Out There: Bug hotels are the bees knees

This Bumble Bee and Peacock butterfly tag-team were captured feeding on Elecampane in Mark Cunningham's Matlock garden.
This Bumble Bee and Peacock butterfly tag-team were captured feeding on Elecampane in Mark Cunningham's Matlock garden.
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Throughout the summer months I have had great joy in watching bees and other insects feeding on nectar from flowers in my garden.

They’ve had plenty of choice as the garden is crammed full of flowering perennials.

To make sure the bees and other insects have somewhere to live I’ve set up a ‘bee hotel’ at the bottom of the garden.

I was inspired to do this when I visited the Lost Gardens of Heligan in Cornwall and saw the many ways in which they manage to encourage beneficial insects and wildlife.

The have ancient bee boles – recesses in walls where beekeepers can place skeps (woven, open bottomed baskets) where honeycombs can be formed.

My bee hotel is tiny in comparison and came from a garden centre. However, the insects seem to love it.

It is heartwarming to see these amazing creatures working away as they gather nectar. It is also good to know that I have helped them in a small way.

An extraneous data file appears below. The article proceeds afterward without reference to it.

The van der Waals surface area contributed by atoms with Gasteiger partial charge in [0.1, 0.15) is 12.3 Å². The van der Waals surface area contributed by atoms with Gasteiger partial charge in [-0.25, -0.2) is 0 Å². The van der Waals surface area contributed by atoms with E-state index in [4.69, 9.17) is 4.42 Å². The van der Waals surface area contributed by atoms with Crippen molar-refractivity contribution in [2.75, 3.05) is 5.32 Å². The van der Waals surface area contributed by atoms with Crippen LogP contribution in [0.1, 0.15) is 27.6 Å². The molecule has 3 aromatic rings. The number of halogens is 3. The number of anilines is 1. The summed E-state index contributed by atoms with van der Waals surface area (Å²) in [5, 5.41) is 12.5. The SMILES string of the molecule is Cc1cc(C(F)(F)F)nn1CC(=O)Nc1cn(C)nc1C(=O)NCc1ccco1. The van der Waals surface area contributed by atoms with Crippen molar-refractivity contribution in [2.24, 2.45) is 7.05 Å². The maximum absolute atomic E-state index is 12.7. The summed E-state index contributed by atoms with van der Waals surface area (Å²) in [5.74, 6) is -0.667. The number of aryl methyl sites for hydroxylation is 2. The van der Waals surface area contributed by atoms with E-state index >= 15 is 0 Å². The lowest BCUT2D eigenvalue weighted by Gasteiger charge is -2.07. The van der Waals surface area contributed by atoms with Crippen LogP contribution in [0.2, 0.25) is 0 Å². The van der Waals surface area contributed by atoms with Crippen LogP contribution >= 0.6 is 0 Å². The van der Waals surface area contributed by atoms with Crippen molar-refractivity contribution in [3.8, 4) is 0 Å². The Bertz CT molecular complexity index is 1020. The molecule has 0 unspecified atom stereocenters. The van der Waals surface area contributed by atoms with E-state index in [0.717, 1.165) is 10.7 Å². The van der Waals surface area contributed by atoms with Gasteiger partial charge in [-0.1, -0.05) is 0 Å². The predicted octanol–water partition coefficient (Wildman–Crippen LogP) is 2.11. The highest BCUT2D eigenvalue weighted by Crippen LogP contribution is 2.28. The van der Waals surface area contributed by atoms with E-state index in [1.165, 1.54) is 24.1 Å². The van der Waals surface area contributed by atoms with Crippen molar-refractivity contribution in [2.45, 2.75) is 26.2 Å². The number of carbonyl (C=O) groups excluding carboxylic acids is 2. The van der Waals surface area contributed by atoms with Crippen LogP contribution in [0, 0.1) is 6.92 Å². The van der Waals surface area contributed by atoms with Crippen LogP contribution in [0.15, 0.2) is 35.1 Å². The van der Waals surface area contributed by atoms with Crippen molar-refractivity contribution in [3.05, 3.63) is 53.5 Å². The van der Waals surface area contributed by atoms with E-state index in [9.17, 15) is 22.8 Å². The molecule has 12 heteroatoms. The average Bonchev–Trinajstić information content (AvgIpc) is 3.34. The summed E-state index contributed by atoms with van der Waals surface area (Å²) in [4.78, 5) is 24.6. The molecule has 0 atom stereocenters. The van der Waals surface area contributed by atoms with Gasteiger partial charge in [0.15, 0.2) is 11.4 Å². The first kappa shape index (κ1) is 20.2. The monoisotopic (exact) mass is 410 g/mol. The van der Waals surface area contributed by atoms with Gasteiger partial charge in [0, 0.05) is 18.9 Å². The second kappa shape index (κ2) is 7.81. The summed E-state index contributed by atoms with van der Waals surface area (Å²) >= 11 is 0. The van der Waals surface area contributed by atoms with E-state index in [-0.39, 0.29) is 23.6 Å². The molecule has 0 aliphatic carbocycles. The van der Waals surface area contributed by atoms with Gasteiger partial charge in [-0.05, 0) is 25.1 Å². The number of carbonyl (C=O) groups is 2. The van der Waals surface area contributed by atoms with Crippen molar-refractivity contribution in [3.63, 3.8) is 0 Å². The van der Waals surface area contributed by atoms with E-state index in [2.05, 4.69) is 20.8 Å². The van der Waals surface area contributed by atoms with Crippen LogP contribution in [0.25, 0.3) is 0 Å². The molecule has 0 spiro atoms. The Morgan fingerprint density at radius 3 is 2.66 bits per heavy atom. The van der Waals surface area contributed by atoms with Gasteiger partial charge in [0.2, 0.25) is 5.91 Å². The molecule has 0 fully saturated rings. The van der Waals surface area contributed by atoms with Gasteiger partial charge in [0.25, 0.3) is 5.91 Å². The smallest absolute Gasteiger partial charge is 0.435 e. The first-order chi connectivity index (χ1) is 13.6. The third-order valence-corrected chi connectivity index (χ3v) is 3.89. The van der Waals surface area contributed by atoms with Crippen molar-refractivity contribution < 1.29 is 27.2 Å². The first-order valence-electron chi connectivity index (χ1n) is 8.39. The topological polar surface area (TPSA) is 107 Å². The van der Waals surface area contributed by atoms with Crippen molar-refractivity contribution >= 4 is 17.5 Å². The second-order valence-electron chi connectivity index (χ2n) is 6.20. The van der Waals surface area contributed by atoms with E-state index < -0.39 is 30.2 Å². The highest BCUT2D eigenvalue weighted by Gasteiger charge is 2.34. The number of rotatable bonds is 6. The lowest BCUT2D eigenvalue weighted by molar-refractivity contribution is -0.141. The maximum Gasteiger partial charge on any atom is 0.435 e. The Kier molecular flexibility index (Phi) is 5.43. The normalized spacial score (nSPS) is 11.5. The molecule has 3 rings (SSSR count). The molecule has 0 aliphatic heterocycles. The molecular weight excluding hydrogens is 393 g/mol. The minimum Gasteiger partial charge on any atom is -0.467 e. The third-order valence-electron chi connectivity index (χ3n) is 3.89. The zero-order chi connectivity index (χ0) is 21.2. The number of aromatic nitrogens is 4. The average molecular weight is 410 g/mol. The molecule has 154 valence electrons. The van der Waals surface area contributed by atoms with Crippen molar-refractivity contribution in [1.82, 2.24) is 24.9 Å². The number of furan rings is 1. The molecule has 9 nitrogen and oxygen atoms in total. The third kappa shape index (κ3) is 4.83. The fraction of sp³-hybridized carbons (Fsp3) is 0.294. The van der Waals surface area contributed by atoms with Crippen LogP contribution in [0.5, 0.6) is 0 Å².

A holiday park near Lancaster has had a similar idea and has created thousands of tiny timber tunnels bored in hardwood logs. The logs have been placed in piles throughout the grounds. Workers at Moss Wood caravan park in Cockerham hope that the tunnels will attract ‘solitary bees’, a species said by nature bodies to be under serious threat.

Park owner, Henry Wild, said Moss Wood is now a safe haven where the harmless, non-aggressive insects can be helped to re-build their numbers. The tunnels provide perfect homes in which solitary bees can make cells of nests for their larvae.

Henry said: “We’re fortunate here to have a great diversity of wild flowers which produce an abundance of the nectar and pollen which bees collect.

“Moss Wood also has close proximity to streams and ditches which yield a ready supply of mud used by solitary bees as plaster to wall-up the cells in which they have left eggs and food. But perhaps most significantly, we long ago declared Moss Wood to be a no-go zone for pesticides and insecticides of the type often blamed for bee loss.”

Good work Henry!

Around 200 species of bee are known to exist so I think I’ll have a go at expanding my own bee hotel.